This time of year is ideal for the following treework:
pruning in general… in the winter dormant season, pruning is safer and cleaner. Pruning cuts are less likely to fall victim to bacteria and fungus. Insect activity is low or gone. Structure (in deciduous trees) can be easily seen and enhanced. Hazards and damage can be more easily seen.
planting… the dormant season provides a great window of opportunity to install new species or more favorites. At this time, trees are the least susceptible to damage, stress, and lack of water (important in newly planted trees) as long as we have typical mild Victoria weather. If the ground freezes lack of water and a “hard” dig may be deterrents.
deadwood & hazard removal… with winter comes the odd storm and cold/brittle conditions. Wind, freeze/thaw action, and a combination of storms with brittle wood may cause trees to drop dead, diseased, dying, or damaged components (branches/stems).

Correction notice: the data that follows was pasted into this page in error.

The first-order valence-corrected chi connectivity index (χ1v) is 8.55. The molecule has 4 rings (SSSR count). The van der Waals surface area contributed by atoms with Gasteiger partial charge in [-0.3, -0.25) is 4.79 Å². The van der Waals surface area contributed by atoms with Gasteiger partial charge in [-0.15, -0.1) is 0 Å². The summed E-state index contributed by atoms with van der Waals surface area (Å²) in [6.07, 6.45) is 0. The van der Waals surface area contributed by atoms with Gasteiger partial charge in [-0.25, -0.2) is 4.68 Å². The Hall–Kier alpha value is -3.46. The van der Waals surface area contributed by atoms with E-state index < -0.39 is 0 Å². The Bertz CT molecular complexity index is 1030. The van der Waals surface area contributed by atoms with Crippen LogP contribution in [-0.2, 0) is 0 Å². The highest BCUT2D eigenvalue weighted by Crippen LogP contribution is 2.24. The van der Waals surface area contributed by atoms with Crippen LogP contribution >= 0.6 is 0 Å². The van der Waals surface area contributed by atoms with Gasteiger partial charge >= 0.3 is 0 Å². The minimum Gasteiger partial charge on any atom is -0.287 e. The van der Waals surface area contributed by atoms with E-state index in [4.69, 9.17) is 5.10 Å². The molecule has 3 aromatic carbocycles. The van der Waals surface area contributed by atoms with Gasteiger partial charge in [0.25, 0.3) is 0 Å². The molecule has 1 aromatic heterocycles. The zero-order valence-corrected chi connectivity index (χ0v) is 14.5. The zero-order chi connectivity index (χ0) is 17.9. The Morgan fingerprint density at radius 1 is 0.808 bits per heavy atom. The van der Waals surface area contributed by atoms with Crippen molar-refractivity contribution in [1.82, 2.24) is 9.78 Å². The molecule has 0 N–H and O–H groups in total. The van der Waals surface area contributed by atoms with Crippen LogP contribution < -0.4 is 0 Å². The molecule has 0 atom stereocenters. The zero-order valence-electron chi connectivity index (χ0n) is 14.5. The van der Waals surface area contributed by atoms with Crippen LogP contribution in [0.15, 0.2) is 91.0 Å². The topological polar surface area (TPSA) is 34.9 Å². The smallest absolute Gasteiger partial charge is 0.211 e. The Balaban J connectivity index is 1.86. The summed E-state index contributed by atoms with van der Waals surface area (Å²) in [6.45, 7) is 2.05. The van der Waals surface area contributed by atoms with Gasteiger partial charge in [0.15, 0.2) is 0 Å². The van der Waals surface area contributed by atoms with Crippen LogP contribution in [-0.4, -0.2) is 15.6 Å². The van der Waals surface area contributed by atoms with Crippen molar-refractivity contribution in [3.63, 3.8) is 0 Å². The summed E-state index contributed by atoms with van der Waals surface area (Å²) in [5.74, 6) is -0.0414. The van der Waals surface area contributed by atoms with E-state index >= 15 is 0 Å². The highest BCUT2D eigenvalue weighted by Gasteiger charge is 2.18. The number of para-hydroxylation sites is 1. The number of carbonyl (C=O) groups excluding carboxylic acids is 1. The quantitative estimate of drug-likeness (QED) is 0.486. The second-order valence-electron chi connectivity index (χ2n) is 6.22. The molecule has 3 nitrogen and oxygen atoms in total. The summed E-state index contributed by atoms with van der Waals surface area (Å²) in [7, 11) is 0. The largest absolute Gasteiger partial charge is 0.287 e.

renovation… With deciduous trees, missing foliage (leaves) provides great structural viewing. Steps can be taken to renovate, improving structure and tree health, and/or achieving desired results.
fruit trees… Again, for reasons stated above, an ideal time to get your fruit trees in shape. As with all things, there are varied opinions on timing and theory, and I continually shape my theory. Depending on the situation and tree, I am becoming more inclined to perform heavier structure pruning, and health (dead, diseased, dying and damaged) pruning in the dormant season, while leaving sucker growth (vertical reaction growth following damage or pruning) pruning until mid-summer. There are a few reasons for this, including decreased sucker growth the following season.